The first 3 categories should be one and their answer: "are you kidding me?"

Even home users are skipping, companies will adopt? It's well-known companies updating much harder for many reasons.

4 million people purchased an upgrade the first weekend of it's release. That's not OEM sales (which make up the majority of windows licenses), but people actually purchasing it themselves.

Nice try.

-Razorfold said,
4 million people purchased an upgrade the first weekend of it's release. That's not OEM sales (which make up the majority of windows licenses), but people actually purchasing it themselves.

Nice try.

4M around the world? A mediocre-good game can sell likewise. Also, all the totally free licenses with WMC keys included, right? Since... They appear fully legit and certainly have been recorded. MS sent the emails and did the activations.

Nice trick to push your new product, since, probably did not went as expected. They also had to do something for the blocking of the previous illegaly-activation method. And so they did...

Edited by PC EliTiST, Nov 4 2012, 11:58pm :

PC EliTiST said,
4M around the world? A mediocre-good game can sell likewise.

A good amount of people normally don't buy a retail copy of Windows. They just get the one that's installed with their computer and use it. So 4 million upgrade copies is pretty dam good.

In comparison, MS sold 175 million licenses of Windows 7 (including OEMs) in the first 10 months. That works out to be about 583,000 licenses a day. Now let's go back to the Windows 8 sales, 4 million in 3 days equals to be about 1.3 million copies a day.

So judging by your logic, nobody wanted to buy Windows 7 right? It was a total failure of an OS.

Also, all the totally free licenses with WMC keys, included, right? Since... They appear fully legit and certainly well recorded. MS sent the emails and did the activations.

What free licenses? The free WMC keys only activated the $10 WMC addon, that's it. They weren't copies of Windows 8 that you could install for free.

Nice trick to push your new product, since, probably did not went as expected. They also had to do something for the blocking of the previous illegaly-activation method. And so they did...

Um the free WMC keys were released the day Windows 8 released. And if someone hates Windows 8, a free WMC key isn't going to change their mind. Less than 10% of people even use WMC which is why MS got rid of it and made it an optional extra.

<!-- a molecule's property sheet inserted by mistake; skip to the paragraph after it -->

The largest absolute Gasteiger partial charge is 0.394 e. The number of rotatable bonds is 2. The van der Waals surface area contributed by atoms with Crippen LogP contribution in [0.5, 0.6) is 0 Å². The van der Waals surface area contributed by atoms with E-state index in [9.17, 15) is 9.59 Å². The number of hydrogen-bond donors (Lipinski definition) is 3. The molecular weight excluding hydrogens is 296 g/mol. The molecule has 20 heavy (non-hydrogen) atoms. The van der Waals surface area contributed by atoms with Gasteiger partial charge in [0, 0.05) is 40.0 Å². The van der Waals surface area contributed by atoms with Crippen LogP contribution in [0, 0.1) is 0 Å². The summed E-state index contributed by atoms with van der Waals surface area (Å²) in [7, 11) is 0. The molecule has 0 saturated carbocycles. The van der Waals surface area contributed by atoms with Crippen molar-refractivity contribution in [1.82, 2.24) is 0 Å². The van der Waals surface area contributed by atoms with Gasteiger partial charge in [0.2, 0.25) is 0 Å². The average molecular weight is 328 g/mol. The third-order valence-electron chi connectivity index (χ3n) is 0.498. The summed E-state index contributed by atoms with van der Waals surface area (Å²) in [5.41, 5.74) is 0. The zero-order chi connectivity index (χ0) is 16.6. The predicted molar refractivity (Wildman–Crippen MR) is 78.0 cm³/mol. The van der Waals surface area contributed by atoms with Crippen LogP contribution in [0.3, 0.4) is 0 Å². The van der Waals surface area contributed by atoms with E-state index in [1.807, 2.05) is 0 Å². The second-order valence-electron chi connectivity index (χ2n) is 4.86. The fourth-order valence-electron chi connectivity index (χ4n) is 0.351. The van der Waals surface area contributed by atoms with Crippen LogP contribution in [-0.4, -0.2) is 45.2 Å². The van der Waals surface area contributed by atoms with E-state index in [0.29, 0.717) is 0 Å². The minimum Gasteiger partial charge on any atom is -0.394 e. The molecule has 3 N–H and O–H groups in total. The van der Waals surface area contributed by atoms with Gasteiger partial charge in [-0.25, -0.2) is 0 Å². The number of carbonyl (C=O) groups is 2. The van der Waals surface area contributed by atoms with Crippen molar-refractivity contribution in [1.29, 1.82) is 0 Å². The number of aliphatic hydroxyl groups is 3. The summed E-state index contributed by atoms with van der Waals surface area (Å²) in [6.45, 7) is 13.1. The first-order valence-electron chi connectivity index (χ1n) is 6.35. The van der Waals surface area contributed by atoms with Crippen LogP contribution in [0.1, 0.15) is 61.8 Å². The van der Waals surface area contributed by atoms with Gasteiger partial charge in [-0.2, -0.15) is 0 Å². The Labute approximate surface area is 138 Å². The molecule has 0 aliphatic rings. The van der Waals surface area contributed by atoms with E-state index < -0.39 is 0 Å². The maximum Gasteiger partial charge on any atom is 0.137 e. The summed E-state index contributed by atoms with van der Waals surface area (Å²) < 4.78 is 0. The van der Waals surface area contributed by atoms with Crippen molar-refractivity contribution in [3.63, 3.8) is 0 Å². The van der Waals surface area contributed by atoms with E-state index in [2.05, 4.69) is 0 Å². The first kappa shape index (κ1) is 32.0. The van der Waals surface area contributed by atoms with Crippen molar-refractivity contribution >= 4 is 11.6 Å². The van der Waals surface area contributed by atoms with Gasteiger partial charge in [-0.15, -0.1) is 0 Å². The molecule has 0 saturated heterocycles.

Microsoft said 4 million UPGRADES of Windows 8 were PURCHASED. So no the illegal activations don't count as purchases.

Nice try, again.

Edited by -Razorfold, Nov 4 2012, 11:23pm :

-Razorfold said,

What free licenses? The free WMC keys only activated the $10 WMC addon, that's it. They weren't copies of Windows 8 that you could install for free.

Nice try, again.

O.K... I don't have anything else to say. It's certain, you know very well what you're talking about.

For MS, Win 8 is a great deal and they must spread it at all costs. Until 31 Jan the offer is active, expect a nice amount of such copies.

Edited by PC EliTiST, Nov 4 2012, 11:24pm :

PC EliTiST said,

O.K... I don't have anything else to say. It's certain, you know very well what you're talking about.

For MS, Win 8 is a great deal and they must spread it at all costs. Until 31 Jan the offer is active, expect a nice amount of such copies.


Yes because you know the vast majority of people who use Windows know all about KMS activations. It's clearly a well known thing, brb let me ask my wife if she knows what the hell I'm talking about.

Tell me something, if like you said, people hate Windows 8 so much why would they bother installing it? (Both legal and pirated copies). People who hate it aren't suddenly going to go OH **** I MUST GET 8 FOR FREE, they're just going to go well I can stick with Windows 7.

And also read what I said. 4 million upgrade licenses were PURCHASED the first weekend, do you know what purchased means? It means people paid money for it, most likely through the upgrade advisor program you have to download to get Windows 8. The free WMC keys don't count as PURCHASES.

-Razorfold said,
4 million people purchased an upgrade the first weekend of it's release. That's not OEM sales (which make up the majority of windows licenses), but people actually purchasing it themselves.

Nice try.

Wow, this again?


It was $15. Not really a fair comparison is it?